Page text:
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Why peer-to-peer should be regulated
After the recent announcement that peer-to-peer lending is to be regulated, people may ask why an industry wants to be regulated. Peer-to-peer lending has come a long way since 2005 when Zopa started the concept. Lenders have been burnt several times by some of the peer-to-peer companies that followed, with Quakle being one example. This company started arranging peer-to-peer loans in 2010 and ceased in 2011, when lenders found that the lifetime default rate was far more than ten times the estimated 3%. Since then lenders have reported that payments have stopped completely and the company have not responded to emails.
With peer-to-peer lending the contract is (usually) between the borrower and the lender, so the loan is still valid even if the facilitator ceases to exist. However with Quakle, as with most providers, lenders do not have the names and addresses of their borrowers so they may not know who to contact for their money. It may not be cost effective trying to chase the repayments on a £10 loan.
Would regulation have prevented Quakle from failing ? The answer to that question would be no, but regulation may have prevented Quakle from launching with such a flawed business model. Regulation would (or should) have also ensured that procedures were put in place that would take over the servicing of existing loans after a company ceased trading.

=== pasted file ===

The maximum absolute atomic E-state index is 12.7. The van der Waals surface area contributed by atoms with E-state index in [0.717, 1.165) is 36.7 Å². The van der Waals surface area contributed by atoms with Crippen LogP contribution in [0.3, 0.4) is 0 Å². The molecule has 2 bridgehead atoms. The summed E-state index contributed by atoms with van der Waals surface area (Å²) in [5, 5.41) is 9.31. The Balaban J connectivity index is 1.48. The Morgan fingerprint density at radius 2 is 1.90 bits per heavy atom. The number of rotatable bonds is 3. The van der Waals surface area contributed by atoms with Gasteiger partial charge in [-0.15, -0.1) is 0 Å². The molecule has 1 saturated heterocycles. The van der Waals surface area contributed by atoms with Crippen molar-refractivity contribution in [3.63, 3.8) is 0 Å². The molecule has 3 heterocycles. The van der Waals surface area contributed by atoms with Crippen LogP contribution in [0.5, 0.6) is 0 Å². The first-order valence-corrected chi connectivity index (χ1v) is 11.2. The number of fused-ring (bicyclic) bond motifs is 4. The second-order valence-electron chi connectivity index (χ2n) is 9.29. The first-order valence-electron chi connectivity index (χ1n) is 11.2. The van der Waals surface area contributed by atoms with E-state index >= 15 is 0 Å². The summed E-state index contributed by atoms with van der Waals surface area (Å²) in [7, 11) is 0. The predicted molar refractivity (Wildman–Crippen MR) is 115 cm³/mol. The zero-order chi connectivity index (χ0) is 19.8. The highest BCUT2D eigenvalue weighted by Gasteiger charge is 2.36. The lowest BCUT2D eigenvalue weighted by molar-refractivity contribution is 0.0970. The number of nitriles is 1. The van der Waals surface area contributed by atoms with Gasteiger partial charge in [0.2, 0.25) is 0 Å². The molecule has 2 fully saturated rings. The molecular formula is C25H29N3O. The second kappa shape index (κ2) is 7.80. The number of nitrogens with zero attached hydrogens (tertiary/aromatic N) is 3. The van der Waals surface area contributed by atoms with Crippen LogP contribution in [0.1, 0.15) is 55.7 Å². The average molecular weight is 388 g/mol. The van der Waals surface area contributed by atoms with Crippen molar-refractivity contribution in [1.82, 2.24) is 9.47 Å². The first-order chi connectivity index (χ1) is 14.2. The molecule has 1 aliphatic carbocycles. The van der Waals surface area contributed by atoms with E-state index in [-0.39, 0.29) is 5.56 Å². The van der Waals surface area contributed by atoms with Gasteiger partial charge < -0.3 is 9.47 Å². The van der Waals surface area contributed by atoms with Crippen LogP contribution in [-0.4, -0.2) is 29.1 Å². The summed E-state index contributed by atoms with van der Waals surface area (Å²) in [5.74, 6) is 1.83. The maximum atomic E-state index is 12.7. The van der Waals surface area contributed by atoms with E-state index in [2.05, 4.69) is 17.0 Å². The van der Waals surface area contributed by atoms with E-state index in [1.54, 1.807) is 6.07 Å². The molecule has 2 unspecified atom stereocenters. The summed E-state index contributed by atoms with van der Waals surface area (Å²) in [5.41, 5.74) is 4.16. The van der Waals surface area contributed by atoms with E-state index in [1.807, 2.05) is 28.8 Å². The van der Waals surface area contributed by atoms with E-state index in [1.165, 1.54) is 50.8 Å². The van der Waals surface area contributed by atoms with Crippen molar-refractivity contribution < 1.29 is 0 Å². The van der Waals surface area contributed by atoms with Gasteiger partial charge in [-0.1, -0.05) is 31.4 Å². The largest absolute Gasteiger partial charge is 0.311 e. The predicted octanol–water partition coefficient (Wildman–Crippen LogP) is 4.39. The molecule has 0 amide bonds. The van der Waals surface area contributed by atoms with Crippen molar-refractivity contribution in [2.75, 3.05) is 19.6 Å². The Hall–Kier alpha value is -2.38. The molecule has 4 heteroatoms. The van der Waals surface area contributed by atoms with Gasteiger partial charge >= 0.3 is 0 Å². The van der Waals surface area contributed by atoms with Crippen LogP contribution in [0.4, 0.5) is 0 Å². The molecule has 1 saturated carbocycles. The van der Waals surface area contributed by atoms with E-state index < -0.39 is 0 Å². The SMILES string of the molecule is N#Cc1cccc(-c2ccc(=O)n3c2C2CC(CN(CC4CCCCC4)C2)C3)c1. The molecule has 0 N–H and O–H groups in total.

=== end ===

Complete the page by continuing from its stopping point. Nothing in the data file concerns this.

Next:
Peer-to-peer lending carries risks; namely the risk that the borrower does not (or cannot) repay, and also that the peer-to-peer company facilitating the loan ceases to trade. Regulation in itself probably won't address the first risk, although companies such as RateSetter have come up with an innovative solution to this. However regulation should address the second risk, which is itself a lot harder for lenders to quantify.
Regulation should also be there to protect misleading or false information from being presented to consumers. I myself have attempted to report several such incidents, but the various financial and advertising agencies have stated this is outside their remit. A regulator would (or should) have far more power in this regard to take immediate action.
One of the reasons why P2P Money was created is to allow lenders to compare the various peer-to-peer providers and comparable interest rates after all deductions to make an informed decision on which company to use. Regulation should allow lenders, and borrowers, to have greater confidence in the industry and prevent less scrupulous companies from operating within peer-to-peer lending.